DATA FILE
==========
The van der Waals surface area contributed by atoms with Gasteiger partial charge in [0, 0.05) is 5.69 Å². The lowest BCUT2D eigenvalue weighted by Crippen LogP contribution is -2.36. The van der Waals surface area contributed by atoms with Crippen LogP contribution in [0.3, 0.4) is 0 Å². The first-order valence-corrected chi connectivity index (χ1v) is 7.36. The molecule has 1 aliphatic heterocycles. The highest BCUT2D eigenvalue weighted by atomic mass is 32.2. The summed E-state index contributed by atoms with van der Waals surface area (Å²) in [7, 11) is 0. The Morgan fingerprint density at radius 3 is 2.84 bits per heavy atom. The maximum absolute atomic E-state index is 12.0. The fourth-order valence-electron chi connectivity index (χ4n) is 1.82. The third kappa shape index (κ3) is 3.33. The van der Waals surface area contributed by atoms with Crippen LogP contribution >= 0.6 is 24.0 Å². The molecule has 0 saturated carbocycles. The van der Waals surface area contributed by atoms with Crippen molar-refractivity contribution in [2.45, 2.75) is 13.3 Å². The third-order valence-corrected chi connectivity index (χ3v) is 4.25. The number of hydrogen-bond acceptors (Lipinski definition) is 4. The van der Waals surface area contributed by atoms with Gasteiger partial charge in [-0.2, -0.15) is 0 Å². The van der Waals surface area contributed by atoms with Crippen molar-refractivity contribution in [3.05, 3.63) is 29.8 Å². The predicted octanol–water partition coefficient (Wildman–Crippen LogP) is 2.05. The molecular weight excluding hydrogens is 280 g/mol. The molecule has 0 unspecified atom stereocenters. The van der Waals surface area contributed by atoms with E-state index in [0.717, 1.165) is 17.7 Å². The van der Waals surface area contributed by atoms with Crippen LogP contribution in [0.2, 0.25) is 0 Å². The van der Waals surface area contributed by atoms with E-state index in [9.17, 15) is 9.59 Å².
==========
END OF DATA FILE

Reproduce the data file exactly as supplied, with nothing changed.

The van der Waals surface area contributed by atoms with Gasteiger partial charge in [0, 0.05) is 5.69 Å². The lowest BCUT2D eigenvalue weighted by Crippen LogP contribution is -2.36. The van der Waals surface area contributed by atoms with Crippen LogP contribution in [0.3, 0.4) is 0 Å². The first-order valence-corrected chi connectivity index (χ1v) is 7.36. The molecule has 1 aliphatic heterocycles. The highest BCUT2D eigenvalue weighted by atomic mass is 32.2. The summed E-state index contributed by atoms with van der Waals surface area (Å²) in [7, 11) is 0. The Morgan fingerprint density at radius 3 is 2.84 bits per heavy atom. The maximum absolute atomic E-state index is 12.0. The fourth-order valence-electron chi connectivity index (χ4n) is 1.82. The third kappa shape index (κ3) is 3.33. The van der Waals surface area contributed by atoms with Crippen LogP contribution >= 0.6 is 24.0 Å². The molecule has 0 saturated carbocycles. The van der Waals surface area contributed by atoms with Crippen molar-refractivity contribution in [2.45, 2.75) is 13.3 Å². The third-order valence-corrected chi connectivity index (χ3v) is 4.25. The number of hydrogen-bond acceptors (Lipinski definition) is 4. The van der Waals surface area contributed by atoms with Gasteiger partial charge in [-0.2, -0.15) is 0 Å². The van der Waals surface area contributed by atoms with Crippen molar-refractivity contribution in [3.05, 3.63) is 29.8 Å². The predicted octanol–water partition coefficient (Wildman–Crippen LogP) is 2.05. The molecular weight excluding hydrogens is 280 g/mol. The molecule has 0 unspecified atom stereocenters. The van der Waals surface area contributed by atoms with E-state index in [0.717, 1.165) is 17.7 Å². The van der Waals surface area contributed by atoms with Crippen LogP contribution in [0.2, 0.25) is 0 Å². The van der Waals surface area contributed by atoms with E-state index in [9.17, 15) is 9.59 Å².